Individually and collectively, resident microbes play important roles in host health and survival. Shaping and shaped by their host environments, these microorganisms form intricate communities that are in a state of dynamic equilibrium. This ecologic and dynamic view of host-microbe interactions is rapidly redefining our view of health and disease. It is now accepted that the vast majority of microbes are, for the most part, not intrinsically harmful, but rather become established as persistent, co-adapted colonists in equilibrium with their environment, providing useful goods and services to their hosts while deriving benefits from these host associations. Disruption of such alliances may have consequences for host health, and investigations in a wide variety of organisms have begun to illuminate the complex and dynamic network of interaction - across the spectrum of hosts, microbes, and environmental niches - that influence the formation, function, and stability of host-associated microbial communities.
Microbial Ecology in States of Health and Disease is the summary of a workshop convened by the Institute of Medicine's Forum on Microbial Threats in March 2013 to explore the scientific and therapeutic implications of microbial ecology in states of health and disease. Participants explored host-microbe interactions in humans, animals, and plants; emerging insights into how microbes may influence the development and maintenance of states of health and disease; the effects of environmental change(s) on the formation, function, and stability of microbial communities; and research challenges and opportunities for this emerging field of inquiry.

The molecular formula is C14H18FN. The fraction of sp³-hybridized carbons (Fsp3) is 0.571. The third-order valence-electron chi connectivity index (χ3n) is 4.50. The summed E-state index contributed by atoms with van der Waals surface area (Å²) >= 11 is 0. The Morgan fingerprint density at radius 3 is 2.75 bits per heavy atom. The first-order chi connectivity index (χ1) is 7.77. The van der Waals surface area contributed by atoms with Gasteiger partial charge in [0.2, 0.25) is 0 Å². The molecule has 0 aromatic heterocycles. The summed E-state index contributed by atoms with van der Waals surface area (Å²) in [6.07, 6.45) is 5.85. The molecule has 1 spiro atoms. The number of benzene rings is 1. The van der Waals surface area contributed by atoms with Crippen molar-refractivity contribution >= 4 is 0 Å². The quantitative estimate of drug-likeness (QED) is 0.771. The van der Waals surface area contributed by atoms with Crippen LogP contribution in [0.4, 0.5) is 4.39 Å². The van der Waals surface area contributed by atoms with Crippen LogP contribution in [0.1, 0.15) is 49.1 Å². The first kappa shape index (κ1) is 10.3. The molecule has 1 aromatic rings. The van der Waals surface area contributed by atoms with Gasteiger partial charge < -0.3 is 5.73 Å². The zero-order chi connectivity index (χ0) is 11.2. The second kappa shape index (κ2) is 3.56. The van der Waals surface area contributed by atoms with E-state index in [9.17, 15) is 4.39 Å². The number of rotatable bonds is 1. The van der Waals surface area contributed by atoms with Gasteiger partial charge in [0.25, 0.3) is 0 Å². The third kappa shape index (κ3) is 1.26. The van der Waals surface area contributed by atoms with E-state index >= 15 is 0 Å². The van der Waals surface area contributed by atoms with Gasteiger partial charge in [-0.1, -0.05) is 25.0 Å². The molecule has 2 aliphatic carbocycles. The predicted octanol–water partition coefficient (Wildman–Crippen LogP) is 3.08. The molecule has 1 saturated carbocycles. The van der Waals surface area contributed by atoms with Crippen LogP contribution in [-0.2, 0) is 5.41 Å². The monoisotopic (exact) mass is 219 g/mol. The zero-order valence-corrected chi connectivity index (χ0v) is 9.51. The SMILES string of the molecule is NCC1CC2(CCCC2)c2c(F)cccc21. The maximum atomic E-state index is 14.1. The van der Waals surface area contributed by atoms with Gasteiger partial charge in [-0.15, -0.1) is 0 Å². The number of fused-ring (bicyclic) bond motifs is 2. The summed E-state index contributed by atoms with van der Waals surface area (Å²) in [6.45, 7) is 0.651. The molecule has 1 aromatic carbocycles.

Institute of Medicine. Microbial Ecology in States of Health and Disease: Workshop Summary. Washington, DC: The National Academies Press, 2014.
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